Could St. Anselm be in the CHA by the time rising sophomore Alex Kazmer's career is over?

With all due respect to Rhody - and their attempt at making the jump has TYT's full support - they're actually not the more intriguing option from our perspective. Let's jump back to USCHO's Chris Lerch to see what he has to say about St. Anselm.
St. Anselm has a nice facility and is 10 miles from the AHA offices. This would open the door to the school taking its women’s team to College Hockey America, which could lead to Holy Cross and Sacred Heart joining. Both have not despite the natural CHA-AHA alignment because of travel expenses – most of the of CHA is in NY and PA. It’s not clear if URI would field a varsity women’s program, but that could work as well in terms of Sacred Heart and Holy Cross being enticed to upgrade their women’s programs.
Soooo.... St. Anselm winning the vacant Atlantic Hockey spot over Rhode Island could lead to not one, but three new rivals for the Nittany Lion women in College Hockey America (which, as Lerch mentions, shares an administration with Atlantic Hockey, making it common for AHA schools to place their women's programs in CHA).

While Rhode Island could also, in theory, upgrade their ACHA women's program to comply with Title IX, that's certainly not the least expensive option for a school already scrambling to afford things (unlike a PSU, which has an athletic department covering just about every sport except rugby and quidditch and therefore had few options for Title IX beyond women's hockey, URI only sponsors nine women's sports). St. Anselm, which already competes in NCAA Division II for both men's and women's hockey, has to be said to have an edge in that regard.

Holy Cross, notable for Nittany Lions assistant coach Casey McCullion's career as a standout goaltender there, is in DIII for women's hockey and is a natural candidate to elevate to DI for symmetry with the school's men's program, which is in Atlantic Hockey. Sacred Heart, also in Atlantic Hockey on the men's side, is DI's only women's independent, but has been rumored to join the CHA off and on in the past. Penn State already has a bit of history with the Pioneers, as the Nittany Lions took three of four games this past season, while the ACHA Lady Icers split a series in Fairfield, CT in 2011-2012.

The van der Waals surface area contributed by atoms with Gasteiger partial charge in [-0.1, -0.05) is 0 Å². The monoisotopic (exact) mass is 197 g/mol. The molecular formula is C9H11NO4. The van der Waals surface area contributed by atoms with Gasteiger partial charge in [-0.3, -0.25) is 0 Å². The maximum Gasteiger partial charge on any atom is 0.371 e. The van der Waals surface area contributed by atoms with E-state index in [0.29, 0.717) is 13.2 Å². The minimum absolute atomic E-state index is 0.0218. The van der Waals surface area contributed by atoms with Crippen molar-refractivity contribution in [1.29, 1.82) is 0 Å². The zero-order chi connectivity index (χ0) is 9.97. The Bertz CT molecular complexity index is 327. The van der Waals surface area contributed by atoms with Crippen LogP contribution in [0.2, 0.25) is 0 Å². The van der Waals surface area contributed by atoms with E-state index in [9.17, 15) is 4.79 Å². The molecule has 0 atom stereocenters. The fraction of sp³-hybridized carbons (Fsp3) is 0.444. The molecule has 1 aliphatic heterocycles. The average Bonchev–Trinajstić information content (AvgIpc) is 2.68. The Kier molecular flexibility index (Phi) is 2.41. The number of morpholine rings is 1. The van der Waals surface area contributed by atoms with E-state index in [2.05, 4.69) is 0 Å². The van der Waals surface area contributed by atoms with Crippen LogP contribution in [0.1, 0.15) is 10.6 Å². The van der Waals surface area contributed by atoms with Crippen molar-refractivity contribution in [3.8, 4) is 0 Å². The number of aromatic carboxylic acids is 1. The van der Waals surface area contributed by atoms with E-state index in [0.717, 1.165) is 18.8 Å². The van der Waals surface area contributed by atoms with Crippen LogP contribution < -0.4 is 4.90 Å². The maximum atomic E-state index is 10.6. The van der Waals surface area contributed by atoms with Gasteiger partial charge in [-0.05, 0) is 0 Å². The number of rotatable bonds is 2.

While we're still a few rather large steps away from a nine-team CHA materializing, any addition at all would certainly be welcome for the league that - thanks mostly to Findlay, Niagara and Wayne State dropping their teams out of the blue at different points over the last decade - has struggled to maintain the six teams necessary for an autobid to the NCAA Tournament. While Penn State, Mercyhurst, Robert Morris, Syracuse, Lindenwood and RIT all seem in it for the long haul (and if they are, that autobid should finally be coming around 2015-2016), insurance never hurts.

The major drawback? It's a 1,200-mile drive from Manchester, NH (St. Anselm) to St. Charles, MO (Lindenwood), and a geographic spread beyond the wherewithal of the membership is often cited as a factor in the demise of the CHA's men's league, which folded in 2010 after 11 seasons. That inconvenience may lead to the resurrection of another popular rumor, one that has Lindenwood and Ohio State trading conferences. The Buckeyes are in the WCHA for women's hockey, and actually considered moving to the CHA in 2004, then thought better of it when Findlay folded.

As one seismic shift winds down, another may be just beginning. Such is the reality of college athletics in 2013.